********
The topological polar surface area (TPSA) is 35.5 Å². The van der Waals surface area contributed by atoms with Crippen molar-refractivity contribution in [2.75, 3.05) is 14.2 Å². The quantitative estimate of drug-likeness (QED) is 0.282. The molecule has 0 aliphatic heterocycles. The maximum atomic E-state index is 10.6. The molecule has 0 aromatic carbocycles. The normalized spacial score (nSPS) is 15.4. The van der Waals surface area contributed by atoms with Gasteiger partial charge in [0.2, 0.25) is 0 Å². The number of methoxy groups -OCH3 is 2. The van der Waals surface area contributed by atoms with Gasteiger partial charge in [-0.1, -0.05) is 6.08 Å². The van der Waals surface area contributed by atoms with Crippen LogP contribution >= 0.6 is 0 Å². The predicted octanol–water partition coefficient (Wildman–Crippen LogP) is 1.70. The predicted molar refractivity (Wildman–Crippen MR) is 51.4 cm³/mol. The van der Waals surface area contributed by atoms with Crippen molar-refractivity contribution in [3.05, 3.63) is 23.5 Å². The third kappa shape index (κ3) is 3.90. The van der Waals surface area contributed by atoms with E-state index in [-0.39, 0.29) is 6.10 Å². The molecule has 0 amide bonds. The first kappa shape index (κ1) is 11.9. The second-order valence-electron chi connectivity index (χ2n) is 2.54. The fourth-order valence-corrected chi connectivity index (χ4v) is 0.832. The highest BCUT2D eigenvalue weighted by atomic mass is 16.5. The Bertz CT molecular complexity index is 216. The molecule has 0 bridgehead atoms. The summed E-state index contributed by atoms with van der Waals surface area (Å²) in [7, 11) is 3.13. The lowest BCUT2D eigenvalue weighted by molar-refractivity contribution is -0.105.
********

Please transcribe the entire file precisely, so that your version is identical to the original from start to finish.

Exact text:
The topological polar surface area (TPSA) is 35.5 Å². The van der Waals surface area contributed by atoms with Crippen molar-refractivity contribution in [2.75, 3.05) is 14.2 Å². The quantitative estimate of drug-likeness (QED) is 0.282. The molecule has 0 aliphatic heterocycles. The maximum atomic E-state index is 10.6. The molecule has 0 aromatic carbocycles. The normalized spacial score (nSPS) is 15.4. The van der Waals surface area contributed by atoms with Gasteiger partial charge in [0.2, 0.25) is 0 Å². The number of methoxy groups -OCH3 is 2. The van der Waals surface area contributed by atoms with Gasteiger partial charge in [-0.1, -0.05) is 6.08 Å². The van der Waals surface area contributed by atoms with Crippen LogP contribution >= 0.6 is 0 Å². The predicted octanol–water partition coefficient (Wildman–Crippen LogP) is 1.70. The predicted molar refractivity (Wildman–Crippen MR) is 51.4 cm³/mol. The van der Waals surface area contributed by atoms with Crippen molar-refractivity contribution in [3.05, 3.63) is 23.5 Å². The third kappa shape index (κ3) is 3.90. The van der Waals surface area contributed by atoms with E-state index in [-0.39, 0.29) is 6.10 Å². The molecule has 0 amide bonds. The first kappa shape index (κ1) is 11.9. The second-order valence-electron chi connectivity index (χ2n) is 2.54. The fourth-order valence-corrected chi connectivity index (χ4v) is 0.832. The highest BCUT2D eigenvalue weighted by atomic mass is 16.5. The Bertz CT molecular complexity index is 216. The molecule has 0 bridgehead atoms. The summed E-state index contributed by atoms with van der Waals surface area (Å²) in [7, 11) is 3.13. The lowest BCUT2D eigenvalue weighted by molar-refractivity contribution is -0.105.